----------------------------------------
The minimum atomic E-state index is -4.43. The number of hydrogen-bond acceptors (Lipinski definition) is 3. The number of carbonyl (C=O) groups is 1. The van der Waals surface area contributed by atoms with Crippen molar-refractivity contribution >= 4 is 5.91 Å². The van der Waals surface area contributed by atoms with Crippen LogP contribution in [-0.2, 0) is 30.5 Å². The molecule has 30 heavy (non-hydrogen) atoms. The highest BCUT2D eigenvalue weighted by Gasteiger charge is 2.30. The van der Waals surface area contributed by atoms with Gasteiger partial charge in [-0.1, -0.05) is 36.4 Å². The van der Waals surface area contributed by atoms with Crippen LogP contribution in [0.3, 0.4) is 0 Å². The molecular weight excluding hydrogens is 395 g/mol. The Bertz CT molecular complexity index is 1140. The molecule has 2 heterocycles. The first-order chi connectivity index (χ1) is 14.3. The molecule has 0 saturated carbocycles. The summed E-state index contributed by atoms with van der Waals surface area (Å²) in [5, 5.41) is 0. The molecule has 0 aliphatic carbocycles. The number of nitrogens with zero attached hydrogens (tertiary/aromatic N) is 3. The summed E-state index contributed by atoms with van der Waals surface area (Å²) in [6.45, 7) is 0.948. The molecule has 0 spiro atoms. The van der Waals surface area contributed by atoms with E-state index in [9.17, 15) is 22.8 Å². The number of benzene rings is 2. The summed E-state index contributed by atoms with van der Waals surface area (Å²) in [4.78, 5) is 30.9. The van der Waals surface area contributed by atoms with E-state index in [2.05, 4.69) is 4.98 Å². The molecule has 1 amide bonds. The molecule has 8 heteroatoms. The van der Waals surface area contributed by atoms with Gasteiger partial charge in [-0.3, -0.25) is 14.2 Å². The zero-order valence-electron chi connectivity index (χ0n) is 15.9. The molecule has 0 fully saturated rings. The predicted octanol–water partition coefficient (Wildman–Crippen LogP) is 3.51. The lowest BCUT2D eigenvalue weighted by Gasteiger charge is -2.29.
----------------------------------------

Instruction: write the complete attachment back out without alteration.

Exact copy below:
The minimum atomic E-state index is -4.43. The number of hydrogen-bond acceptors (Lipinski definition) is 3. The number of carbonyl (C=O) groups is 1. The van der Waals surface area contributed by atoms with Crippen molar-refractivity contribution >= 4 is 5.91 Å². The van der Waals surface area contributed by atoms with Crippen LogP contribution in [-0.2, 0) is 30.5 Å². The molecule has 30 heavy (non-hydrogen) atoms. The highest BCUT2D eigenvalue weighted by Gasteiger charge is 2.30. The van der Waals surface area contributed by atoms with Gasteiger partial charge in [-0.1, -0.05) is 36.4 Å². The van der Waals surface area contributed by atoms with Crippen LogP contribution in [0.3, 0.4) is 0 Å². The molecular weight excluding hydrogens is 395 g/mol. The Bertz CT molecular complexity index is 1140. The molecule has 2 heterocycles. The first-order chi connectivity index (χ1) is 14.3. The molecule has 0 saturated carbocycles. The summed E-state index contributed by atoms with van der Waals surface area (Å²) in [5, 5.41) is 0. The molecule has 0 aliphatic carbocycles. The number of nitrogens with zero attached hydrogens (tertiary/aromatic N) is 3. The summed E-state index contributed by atoms with van der Waals surface area (Å²) in [6.45, 7) is 0.948. The molecule has 0 spiro atoms. The van der Waals surface area contributed by atoms with E-state index in [9.17, 15) is 22.8 Å². The number of benzene rings is 2. The summed E-state index contributed by atoms with van der Waals surface area (Å²) in [4.78, 5) is 30.9. The van der Waals surface area contributed by atoms with E-state index in [2.05, 4.69) is 4.98 Å². The molecule has 1 amide bonds. The molecule has 8 heteroatoms. The van der Waals surface area contributed by atoms with Gasteiger partial charge in [-0.3, -0.25) is 14.2 Å². The zero-order valence-electron chi connectivity index (χ0n) is 15.9. The molecule has 0 fully saturated rings. The predicted octanol–water partition coefficient (Wildman–Crippen LogP) is 3.51. The lowest BCUT2D eigenvalue weighted by Gasteiger charge is -2.29.